Journalists’ rights to protect sources has been upheld as a key element of freedom of expression in a landmark judgment by the Grand Chamber of the European Court of Human Rights, handed down yesterday.
The judgement, in the case of the magazine publisher Sanoma against the Netherlands, establishes for the first time that the right to freedom of expression implies that journalists should be able to maintain their obligations to protect the confidentiality of their sources.
The judgement comes at a time when Australian independent MP Andrew Wilkie and Victorian Attorney-General Rob Hulls have announced their intentions to initiate shield laws for journalists similar to those in New Zealand, which establish a presumption of confidentiality for sources unless disclosure is essential for investigation of serious crime.
The European finding has profound implications, effectively guaranteeing protection of sources as a necessary part of the European Convention of Human Rights, and preventing journalists from being pressured to give up their sources as part of law enforcement activities.
In Australia, such provisions would have profound implications, including in the current case in which The Australian’s reporter Cameron Stewart is expected to give evidence concerning his dealings with a Victorian police officer, Simon Artz, who is accused of having leaked information about an anti-terrorism raid.
Geoffrey Robertson QC, who represented a coalition of human rights and media organisations in the case, said yesterday “This ruling was an acid test for the court and for media freedom across Europe. It sets a high benchmark for protection of journalistic materials and will force police and prosecutors across Europe, from Russia to France, to change their practices.”
The European Court declared that law enforcement officials can no longer ask media to relinquish journalistic material unless as a matter of last resort in the investigation of a serious crime, and after having sought judicial authorisation.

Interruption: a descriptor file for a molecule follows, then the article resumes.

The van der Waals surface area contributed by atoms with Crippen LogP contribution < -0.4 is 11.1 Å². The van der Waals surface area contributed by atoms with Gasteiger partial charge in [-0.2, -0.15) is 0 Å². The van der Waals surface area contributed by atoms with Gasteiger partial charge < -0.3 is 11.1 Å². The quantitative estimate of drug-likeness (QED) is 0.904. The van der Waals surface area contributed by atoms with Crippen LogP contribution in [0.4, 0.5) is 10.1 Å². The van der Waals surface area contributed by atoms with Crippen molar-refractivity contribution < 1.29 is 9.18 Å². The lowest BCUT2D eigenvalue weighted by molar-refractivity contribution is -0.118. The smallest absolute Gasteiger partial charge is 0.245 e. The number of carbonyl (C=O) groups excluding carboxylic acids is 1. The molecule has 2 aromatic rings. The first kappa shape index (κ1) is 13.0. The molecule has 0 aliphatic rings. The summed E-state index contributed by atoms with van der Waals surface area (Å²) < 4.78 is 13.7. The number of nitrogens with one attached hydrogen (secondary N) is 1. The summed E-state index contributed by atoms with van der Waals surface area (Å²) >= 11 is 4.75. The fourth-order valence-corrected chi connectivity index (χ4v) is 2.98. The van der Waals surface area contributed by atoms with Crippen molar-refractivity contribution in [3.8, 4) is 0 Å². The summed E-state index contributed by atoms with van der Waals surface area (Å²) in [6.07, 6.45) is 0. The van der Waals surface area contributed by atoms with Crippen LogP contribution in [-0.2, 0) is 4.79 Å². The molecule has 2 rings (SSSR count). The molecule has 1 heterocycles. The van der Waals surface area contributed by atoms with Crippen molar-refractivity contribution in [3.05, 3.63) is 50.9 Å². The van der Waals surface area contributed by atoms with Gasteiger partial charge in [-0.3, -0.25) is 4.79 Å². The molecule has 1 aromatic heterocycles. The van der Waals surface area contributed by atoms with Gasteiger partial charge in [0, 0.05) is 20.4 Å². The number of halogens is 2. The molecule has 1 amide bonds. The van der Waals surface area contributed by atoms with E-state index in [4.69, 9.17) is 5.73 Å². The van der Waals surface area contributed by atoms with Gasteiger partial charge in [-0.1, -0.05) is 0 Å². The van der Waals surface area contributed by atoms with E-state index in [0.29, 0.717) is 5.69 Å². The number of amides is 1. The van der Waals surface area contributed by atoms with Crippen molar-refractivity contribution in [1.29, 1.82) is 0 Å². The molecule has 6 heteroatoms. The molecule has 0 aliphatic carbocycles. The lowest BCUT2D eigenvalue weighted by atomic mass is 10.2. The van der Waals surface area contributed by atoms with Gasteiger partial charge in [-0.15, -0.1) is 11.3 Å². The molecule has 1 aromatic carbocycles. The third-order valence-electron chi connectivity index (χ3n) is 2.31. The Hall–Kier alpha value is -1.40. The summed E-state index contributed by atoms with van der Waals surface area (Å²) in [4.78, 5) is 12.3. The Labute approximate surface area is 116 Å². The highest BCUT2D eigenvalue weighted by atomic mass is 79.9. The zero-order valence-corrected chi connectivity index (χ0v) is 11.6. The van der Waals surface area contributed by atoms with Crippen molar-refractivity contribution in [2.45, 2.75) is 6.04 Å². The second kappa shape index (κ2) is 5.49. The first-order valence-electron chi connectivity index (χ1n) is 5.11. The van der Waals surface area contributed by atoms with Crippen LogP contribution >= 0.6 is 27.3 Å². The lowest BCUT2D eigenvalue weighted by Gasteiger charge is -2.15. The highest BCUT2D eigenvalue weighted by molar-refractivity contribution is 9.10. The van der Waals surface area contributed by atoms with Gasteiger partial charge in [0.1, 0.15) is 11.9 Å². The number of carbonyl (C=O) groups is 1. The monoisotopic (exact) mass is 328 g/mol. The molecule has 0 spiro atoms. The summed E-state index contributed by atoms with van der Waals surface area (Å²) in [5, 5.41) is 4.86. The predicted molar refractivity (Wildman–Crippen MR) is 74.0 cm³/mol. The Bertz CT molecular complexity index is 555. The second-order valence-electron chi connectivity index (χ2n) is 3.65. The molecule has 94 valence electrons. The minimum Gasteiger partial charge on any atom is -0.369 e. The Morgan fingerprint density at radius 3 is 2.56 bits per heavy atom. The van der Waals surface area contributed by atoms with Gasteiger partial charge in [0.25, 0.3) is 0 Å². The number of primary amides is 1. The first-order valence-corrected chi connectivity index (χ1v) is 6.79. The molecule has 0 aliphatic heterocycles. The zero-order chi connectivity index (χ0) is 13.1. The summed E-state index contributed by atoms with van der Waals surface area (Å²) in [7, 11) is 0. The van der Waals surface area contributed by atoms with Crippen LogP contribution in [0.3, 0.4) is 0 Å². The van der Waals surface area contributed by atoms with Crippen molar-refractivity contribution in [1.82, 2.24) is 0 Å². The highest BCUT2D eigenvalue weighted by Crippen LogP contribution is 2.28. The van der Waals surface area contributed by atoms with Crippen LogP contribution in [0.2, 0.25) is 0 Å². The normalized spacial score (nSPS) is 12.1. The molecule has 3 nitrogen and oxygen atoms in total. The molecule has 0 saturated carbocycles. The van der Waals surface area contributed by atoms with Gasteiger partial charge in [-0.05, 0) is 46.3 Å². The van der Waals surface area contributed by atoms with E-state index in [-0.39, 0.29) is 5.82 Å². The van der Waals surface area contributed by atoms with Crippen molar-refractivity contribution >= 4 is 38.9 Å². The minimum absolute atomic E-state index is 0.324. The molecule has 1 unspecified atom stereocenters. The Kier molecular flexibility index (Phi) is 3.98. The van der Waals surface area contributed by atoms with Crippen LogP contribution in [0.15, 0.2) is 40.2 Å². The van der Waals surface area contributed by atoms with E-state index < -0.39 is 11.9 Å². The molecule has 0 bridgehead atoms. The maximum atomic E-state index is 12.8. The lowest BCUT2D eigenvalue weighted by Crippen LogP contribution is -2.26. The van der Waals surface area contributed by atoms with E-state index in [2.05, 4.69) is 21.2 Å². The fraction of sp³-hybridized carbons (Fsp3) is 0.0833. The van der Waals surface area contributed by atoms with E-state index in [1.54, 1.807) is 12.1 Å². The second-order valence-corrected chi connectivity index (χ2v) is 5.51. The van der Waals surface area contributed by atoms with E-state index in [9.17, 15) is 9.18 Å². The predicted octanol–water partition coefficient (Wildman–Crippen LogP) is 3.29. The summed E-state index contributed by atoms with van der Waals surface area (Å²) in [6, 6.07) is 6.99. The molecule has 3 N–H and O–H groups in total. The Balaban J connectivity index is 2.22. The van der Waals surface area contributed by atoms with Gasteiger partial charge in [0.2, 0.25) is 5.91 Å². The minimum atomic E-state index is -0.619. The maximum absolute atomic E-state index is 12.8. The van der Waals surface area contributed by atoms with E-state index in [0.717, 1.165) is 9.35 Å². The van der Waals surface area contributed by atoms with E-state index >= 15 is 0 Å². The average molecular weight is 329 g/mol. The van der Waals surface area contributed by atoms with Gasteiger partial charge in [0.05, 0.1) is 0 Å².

The finding will force a change in law and practice across Europe, and new legislation to bring many countries in to compliance with the court’s interpretation of the Convention of Human Rights.
The case concerned Sanoma Uitgevers B.V., a Dutch magazine publishing company, which published an article on illegal car racing. The company attended the race, and took photos, having promised to doctor the images so that individuals and car registrations could not be identified.
The race was stopped by the police, who then demanded that the journalists hand over the undoctored photos.
The journalists refused to hand over the material, but were ordered to do so by the public prosecutor. The magazine’s editor-in-chief again refused, and was arrested as a result.
The photos were seized under protest, and the magazine then sought court orders to have them returned and the information taken from them destroyed.
The application was lodged with the European Court of Human Rights on December 1, 2003. In March last year, the court found that, although in principle a compulsory handover of journalistic material might have a chilling effect on the exercise of journalistic freedom of expression, the seizure of the material did not violate human rights.
On September 14, 2009, the case was referred to the Grand Chamber, which in its judgement yesterday overturned that judgement and found that orders to disclose sources potentially had a detrimental impact, not only on the source, but also on the newspaper or publication.
Such orders should not be made unless an independent judge declared that the public interest overrode the public interest in freedom of expression, and that no other methods were available to law enforcement agencies.